Saturday, March 13, 2021

Protecting Dissent

The consequences of freedom of speech when a global platform is within the reach of just about anyone seem to have gotten a little overwhelming lately. On the one hand, it's true that freedom of speech is a political right, and therefore is not intrinsically infringed by the choices of a private entity. On the other hand, it's equally true that political rights do not thrive when they cease to represent the values of a society. 

And it is difficult to remember just how unnatural the concept of freedom of speech is. The natural human instinct is for consensus, for harmony, and for shunning if not blotting out people who disagree, a practice that was undoubtedly in place long before the Pharaohs started scratching out engravings to their disfavored predecessors. 

Even though it's my job to have people disagree with me, I still hate it every time. Still get sick to my stomach when I see that new round of pleadings come in, still get annoyed when a malicious tenant has managed to cajole a public interest attorney to dragging out an eviction to the damage of everyone around them.

At the same time, I know that this is absolutely necessary. That without that adverse position, I would get sloppy and cut corners, no matter how much I tried not to. There's no substitute for someone actually getting in the ring against you to keep you honest and careful.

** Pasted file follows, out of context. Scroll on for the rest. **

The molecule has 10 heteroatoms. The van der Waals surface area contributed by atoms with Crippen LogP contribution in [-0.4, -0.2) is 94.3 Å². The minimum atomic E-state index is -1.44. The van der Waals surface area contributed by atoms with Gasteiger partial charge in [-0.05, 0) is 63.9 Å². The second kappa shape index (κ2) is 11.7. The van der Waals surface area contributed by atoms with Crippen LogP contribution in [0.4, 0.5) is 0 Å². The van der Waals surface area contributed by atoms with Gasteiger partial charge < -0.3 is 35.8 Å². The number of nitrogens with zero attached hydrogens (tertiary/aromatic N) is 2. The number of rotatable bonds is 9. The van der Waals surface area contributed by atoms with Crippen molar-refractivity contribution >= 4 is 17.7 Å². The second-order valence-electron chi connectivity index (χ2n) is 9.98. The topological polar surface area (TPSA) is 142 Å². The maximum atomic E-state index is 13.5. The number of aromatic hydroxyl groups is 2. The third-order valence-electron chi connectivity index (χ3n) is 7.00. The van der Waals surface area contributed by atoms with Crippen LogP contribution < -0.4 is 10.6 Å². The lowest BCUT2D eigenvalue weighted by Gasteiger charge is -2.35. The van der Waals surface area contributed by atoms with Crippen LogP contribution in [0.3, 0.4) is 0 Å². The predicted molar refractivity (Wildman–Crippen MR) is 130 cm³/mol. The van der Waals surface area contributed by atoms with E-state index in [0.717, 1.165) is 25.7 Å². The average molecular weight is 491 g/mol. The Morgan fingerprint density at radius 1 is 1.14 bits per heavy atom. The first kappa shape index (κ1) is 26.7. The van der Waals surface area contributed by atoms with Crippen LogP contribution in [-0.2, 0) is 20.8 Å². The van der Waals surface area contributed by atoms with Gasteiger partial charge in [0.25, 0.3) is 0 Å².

And dissent in every setting has that same function. A recent book by Charlan Nemeth, In Defense of Troublemakers, points out that dissent improves thought processes and decision making--even when it is 100% wrong. It's not just that dissent is valuable because it might be right--it's because even when it's wrong, facing up to it causes us to dig deeper, consider more angles, probe underlying reasons and causes, and ultimately come to a better decision. It's because welcoming even stupid dissenters makes it more likely we'll get to hear from wise ones.

So while I certainly understand the difference between government censorship and the content choices of a private organization, I also think it's worth speaking up and fighting for freedom of speech as a social value, not just a constitutional right. That it's worth preserving the voice of the cranks, the ignorant, the prejudiced, and that one guy who has questions about line 48 in the budget just as the meeting was about to adjourn for doughnuts. Because freedom of speech is hard. It's not natural. It takes practice. And it's how we keep learning. 

5 comments:

Charlotte (MotherOwl) said...

As I do not know of the happenings behind this blog post - it leaves me totally mystified. I just want to say two things:
- Yes freedom of speech is an acquired virtue.
- It's so good to hear from you again!

Unknown said...

I am also glad to hear from you again.
Specifically, I am glad to hear your comments on your recent book.
And yes, I have found dissent to be valuable whether I like the opposing argument or not.

Unknown said...

oops! I thought my name would be posted.
This is Mom R

Eva Wilson said...

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Charlotte (MotherOwl) said...

Hello Queen of Carrots. I hope everything is OK in the Duchy. You are missing in the blogosphere.